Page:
Long jumps considered way more harmful than exceptions


Bob
Congdon’s blog (http://www.bobcongdon.net/blog/)
points out that in the dark days before exception handling you could always use
setjmp/longjmp "urn:schemas-microsoft-com:office:office" /> to
do non-local gotos.

 

In
fact, the script engines are compiled in C++ with exception handling turned off (for
performance reasons), and the mainline loop of the bytecode interpreter uses
setjmp-longjmp exception
handling to implement error handling.  When
you have a script that calls an object that returns an error, we longjmp back to the
start of the interpreter loop and then figure out what to do next. 

 

In
VBScript of course it depends on whether
On
Error Resume Next
is
on or not, and in JScript we construct an exception object and start propagating it
back up the stack until we find an interpreter frame that has a
catch block.  (If
there are multiple script engines on the stack then things get extremely complicated,
so I won’t even go there.)

 

Since
a long jump does not call any destructors, it was very important that we design our
interpreter loop to not put anything on the system stack that required destructing.  Fortunately,
since we were designing the interpreter to be an interpreter for a garbage-collected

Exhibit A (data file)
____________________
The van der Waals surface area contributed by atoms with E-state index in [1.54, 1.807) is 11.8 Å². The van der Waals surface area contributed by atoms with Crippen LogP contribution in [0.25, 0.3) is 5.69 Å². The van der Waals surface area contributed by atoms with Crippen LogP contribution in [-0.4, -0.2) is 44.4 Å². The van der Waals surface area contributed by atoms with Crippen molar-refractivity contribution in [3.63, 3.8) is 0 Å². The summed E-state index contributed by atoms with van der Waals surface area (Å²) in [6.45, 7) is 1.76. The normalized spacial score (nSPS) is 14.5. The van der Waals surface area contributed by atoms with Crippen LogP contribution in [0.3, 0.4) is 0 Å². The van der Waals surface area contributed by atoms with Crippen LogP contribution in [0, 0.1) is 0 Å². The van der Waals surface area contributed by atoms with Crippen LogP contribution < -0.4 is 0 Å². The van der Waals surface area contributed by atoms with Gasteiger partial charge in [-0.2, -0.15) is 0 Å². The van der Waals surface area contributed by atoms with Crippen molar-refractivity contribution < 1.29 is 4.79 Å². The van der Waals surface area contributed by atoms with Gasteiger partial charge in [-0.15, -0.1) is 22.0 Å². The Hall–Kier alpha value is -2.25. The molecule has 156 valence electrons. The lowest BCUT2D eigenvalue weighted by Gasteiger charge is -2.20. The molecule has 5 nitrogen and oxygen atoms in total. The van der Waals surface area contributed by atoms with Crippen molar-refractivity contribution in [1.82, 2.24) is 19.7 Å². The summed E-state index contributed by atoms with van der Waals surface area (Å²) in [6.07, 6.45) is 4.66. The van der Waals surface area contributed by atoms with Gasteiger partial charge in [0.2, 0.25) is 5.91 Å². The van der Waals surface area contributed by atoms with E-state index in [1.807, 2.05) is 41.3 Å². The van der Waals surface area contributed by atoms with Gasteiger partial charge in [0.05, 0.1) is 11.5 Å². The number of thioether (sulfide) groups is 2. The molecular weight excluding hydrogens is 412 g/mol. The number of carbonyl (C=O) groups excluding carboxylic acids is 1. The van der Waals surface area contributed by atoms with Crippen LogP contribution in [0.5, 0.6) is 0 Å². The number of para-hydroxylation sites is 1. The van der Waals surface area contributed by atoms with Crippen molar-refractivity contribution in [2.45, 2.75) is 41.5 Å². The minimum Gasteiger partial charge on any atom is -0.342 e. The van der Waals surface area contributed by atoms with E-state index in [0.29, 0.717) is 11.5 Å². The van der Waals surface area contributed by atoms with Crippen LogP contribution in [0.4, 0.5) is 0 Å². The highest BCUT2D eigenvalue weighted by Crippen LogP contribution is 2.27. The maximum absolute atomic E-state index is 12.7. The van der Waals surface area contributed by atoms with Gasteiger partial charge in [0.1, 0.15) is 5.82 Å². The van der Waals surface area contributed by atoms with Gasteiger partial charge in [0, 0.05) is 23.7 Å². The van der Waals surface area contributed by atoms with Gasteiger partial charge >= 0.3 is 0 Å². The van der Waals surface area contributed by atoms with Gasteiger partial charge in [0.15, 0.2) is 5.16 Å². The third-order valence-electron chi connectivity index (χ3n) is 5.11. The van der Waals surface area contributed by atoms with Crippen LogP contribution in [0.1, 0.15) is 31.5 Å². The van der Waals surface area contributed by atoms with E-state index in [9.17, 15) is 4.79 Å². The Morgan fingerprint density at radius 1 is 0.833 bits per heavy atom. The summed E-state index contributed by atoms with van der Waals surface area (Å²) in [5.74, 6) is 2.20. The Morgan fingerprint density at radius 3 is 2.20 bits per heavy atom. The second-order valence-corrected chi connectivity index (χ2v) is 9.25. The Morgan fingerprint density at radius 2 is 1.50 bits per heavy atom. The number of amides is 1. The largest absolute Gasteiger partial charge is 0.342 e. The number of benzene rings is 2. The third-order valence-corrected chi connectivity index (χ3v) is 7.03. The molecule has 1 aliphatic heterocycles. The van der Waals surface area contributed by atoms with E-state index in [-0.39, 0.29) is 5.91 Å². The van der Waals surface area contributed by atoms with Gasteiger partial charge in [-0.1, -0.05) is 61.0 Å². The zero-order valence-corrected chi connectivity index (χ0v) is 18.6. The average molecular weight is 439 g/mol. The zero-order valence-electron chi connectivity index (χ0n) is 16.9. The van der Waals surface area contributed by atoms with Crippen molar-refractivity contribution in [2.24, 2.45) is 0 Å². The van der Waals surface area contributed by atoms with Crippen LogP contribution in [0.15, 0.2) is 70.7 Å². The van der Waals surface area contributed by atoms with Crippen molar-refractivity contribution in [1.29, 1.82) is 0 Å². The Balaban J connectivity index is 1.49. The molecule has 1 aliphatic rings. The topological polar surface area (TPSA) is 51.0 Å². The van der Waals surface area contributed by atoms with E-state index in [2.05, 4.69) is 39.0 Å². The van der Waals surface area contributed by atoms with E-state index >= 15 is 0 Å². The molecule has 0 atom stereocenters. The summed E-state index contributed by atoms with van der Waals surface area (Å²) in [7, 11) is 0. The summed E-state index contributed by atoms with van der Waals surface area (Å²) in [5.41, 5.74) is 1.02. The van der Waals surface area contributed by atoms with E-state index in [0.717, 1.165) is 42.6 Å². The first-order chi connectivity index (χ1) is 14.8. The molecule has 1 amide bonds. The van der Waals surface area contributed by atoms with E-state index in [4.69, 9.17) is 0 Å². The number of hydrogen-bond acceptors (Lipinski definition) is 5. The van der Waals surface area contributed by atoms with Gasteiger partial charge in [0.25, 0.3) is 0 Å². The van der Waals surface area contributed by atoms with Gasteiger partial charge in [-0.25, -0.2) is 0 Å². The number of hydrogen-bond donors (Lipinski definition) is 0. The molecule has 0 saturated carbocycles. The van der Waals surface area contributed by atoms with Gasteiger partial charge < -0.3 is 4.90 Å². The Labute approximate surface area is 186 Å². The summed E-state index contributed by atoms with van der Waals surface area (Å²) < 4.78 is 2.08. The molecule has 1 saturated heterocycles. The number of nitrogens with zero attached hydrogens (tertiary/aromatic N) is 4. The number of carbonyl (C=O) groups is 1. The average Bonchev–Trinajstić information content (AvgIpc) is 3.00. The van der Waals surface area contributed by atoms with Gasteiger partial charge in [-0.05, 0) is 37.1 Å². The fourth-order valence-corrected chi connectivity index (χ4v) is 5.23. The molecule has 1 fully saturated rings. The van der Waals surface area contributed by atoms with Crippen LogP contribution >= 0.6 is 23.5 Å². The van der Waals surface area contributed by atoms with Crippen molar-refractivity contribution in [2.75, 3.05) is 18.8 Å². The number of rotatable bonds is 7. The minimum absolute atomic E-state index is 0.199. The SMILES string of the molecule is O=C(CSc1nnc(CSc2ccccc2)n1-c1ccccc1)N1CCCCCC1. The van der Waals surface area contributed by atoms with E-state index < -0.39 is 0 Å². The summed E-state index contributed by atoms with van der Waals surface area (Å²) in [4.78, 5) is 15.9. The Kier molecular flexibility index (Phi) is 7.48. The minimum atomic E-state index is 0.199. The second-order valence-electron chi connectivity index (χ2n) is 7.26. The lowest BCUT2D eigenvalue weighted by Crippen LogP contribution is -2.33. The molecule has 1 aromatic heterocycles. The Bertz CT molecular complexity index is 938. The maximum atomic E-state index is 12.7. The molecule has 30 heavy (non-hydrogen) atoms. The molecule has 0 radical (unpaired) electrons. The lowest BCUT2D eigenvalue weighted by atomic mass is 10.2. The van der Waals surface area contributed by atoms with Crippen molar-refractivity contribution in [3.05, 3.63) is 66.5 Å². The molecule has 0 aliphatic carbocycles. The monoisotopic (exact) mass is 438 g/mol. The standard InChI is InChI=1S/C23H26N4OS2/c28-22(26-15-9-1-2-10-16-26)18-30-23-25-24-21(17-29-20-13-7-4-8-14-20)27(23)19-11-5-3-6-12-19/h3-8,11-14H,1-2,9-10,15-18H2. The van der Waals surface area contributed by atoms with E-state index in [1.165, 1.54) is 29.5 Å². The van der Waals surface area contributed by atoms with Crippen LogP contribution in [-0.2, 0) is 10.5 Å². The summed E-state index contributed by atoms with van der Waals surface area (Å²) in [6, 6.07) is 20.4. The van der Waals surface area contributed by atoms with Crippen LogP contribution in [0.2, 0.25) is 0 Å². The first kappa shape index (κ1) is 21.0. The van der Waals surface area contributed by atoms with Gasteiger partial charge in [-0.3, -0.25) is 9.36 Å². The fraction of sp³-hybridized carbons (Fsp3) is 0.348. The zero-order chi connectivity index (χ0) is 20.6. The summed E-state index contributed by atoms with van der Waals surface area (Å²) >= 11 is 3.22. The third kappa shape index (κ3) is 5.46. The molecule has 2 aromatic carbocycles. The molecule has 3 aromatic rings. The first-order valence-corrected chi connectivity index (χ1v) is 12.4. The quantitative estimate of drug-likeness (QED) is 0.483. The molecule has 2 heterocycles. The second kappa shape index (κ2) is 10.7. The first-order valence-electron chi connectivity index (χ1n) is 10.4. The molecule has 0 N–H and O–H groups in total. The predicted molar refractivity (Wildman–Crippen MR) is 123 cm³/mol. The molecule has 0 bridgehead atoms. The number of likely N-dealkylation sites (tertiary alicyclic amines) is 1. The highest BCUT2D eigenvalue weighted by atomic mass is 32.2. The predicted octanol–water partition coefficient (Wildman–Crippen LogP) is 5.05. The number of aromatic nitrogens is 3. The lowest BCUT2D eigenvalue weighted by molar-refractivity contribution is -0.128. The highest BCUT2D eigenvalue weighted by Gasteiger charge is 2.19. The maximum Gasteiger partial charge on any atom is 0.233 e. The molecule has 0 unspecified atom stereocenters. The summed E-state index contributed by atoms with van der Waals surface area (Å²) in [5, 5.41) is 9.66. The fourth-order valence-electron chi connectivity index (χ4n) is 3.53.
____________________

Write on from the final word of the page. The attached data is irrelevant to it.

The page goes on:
language, it was pretty easy.  Everything
that the interpreter does that requires memory either takes the memory out of the
area reserved for the script’s stack (which will be cleaned up when the frame goes
away) or heap-allocates it and adds the memory to the garbage collector.

 

Not
everyone has the luxury of having a
longjmp-safe
garbage collector already implemented, so kids, don’t try this at home!  If
you must use exception handling in C++, take my advice and use real C++ exception
handling.

Comments (4)

  1. MM says:

    What was the measured cost when C++ exceptions were turned on?

  2. RJ says:

    "In fact, the script engines are compiled in C++ with exception handling turned off (for performance reasons)"

    It would be interesting to know *which* performance reasons these were after your reply to my comment in "I take exception to that" – sorry for being facetious 8*)

  3. Eric Lippert says:

    > What was the measured cost when C++ exceptions were turned on?

    You’re asking me for the numbers which we measured on Pentium 1’s seven years ago? I haven’t got them on me, sorry. But it was significant.

    > It would be interesting to know *which* performance reasons these were

    The overall cost, not the per-exception cost, killed our performance on the server. Exception handling adds additional code to every function, and that additional code has a nonzero run time. Since the purpose of the code — handling exceptions — was NEVER going to be fulfilled becasue we never THREW an exception, we turned it off.

  4. RJ says:

    Sorry if it appears I am being awkward, I’m not – I’m just interested in learning to be optimal :)